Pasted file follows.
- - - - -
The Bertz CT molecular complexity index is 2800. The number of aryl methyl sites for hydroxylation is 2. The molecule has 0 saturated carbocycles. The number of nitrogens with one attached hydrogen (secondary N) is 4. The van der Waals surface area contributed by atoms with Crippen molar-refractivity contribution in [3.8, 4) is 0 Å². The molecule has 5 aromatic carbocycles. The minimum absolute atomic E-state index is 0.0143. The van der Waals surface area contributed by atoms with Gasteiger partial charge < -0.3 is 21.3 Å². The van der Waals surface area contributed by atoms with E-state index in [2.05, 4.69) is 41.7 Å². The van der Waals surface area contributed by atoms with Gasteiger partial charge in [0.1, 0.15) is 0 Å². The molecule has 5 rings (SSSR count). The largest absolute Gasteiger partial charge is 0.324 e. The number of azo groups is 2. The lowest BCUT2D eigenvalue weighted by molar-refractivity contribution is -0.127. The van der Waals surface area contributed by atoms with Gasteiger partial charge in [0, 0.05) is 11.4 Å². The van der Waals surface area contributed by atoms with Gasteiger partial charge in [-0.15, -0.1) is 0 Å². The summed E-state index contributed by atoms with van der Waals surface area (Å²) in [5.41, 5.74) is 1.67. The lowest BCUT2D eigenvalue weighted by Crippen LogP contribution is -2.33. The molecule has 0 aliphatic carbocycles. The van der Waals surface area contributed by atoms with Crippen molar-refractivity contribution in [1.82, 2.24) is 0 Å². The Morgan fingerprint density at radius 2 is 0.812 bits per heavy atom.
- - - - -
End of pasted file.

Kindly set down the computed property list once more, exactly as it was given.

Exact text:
The Bertz CT molecular complexity index is 2800. The number of aryl methyl sites for hydroxylation is 2. The molecule has 0 saturated carbocycles. The number of nitrogens with one attached hydrogen (secondary N) is 4. The van der Waals surface area contributed by atoms with Crippen molar-refractivity contribution in [3.8, 4) is 0 Å². The molecule has 5 aromatic carbocycles. The minimum absolute atomic E-state index is 0.0143. The van der Waals surface area contributed by atoms with Gasteiger partial charge < -0.3 is 21.3 Å². The van der Waals surface area contributed by atoms with E-state index in [2.05, 4.69) is 41.7 Å². The van der Waals surface area contributed by atoms with Gasteiger partial charge in [0.1, 0.15) is 0 Å². The molecule has 5 rings (SSSR count). The largest absolute Gasteiger partial charge is 0.324 e. The number of azo groups is 2. The lowest BCUT2D eigenvalue weighted by molar-refractivity contribution is -0.127. The van der Waals surface area contributed by atoms with Gasteiger partial charge in [0, 0.05) is 11.4 Å². The van der Waals surface area contributed by atoms with Gasteiger partial charge in [-0.15, -0.1) is 0 Å². The summed E-state index contributed by atoms with van der Waals surface area (Å²) in [5.41, 5.74) is 1.67. The lowest BCUT2D eigenvalue weighted by Crippen LogP contribution is -2.33. The molecule has 0 aliphatic carbocycles. The van der Waals surface area contributed by atoms with Crippen molar-refractivity contribution in [1.82, 2.24) is 0 Å². The Morgan fingerprint density at radius 2 is 0.812 bits per heavy atom.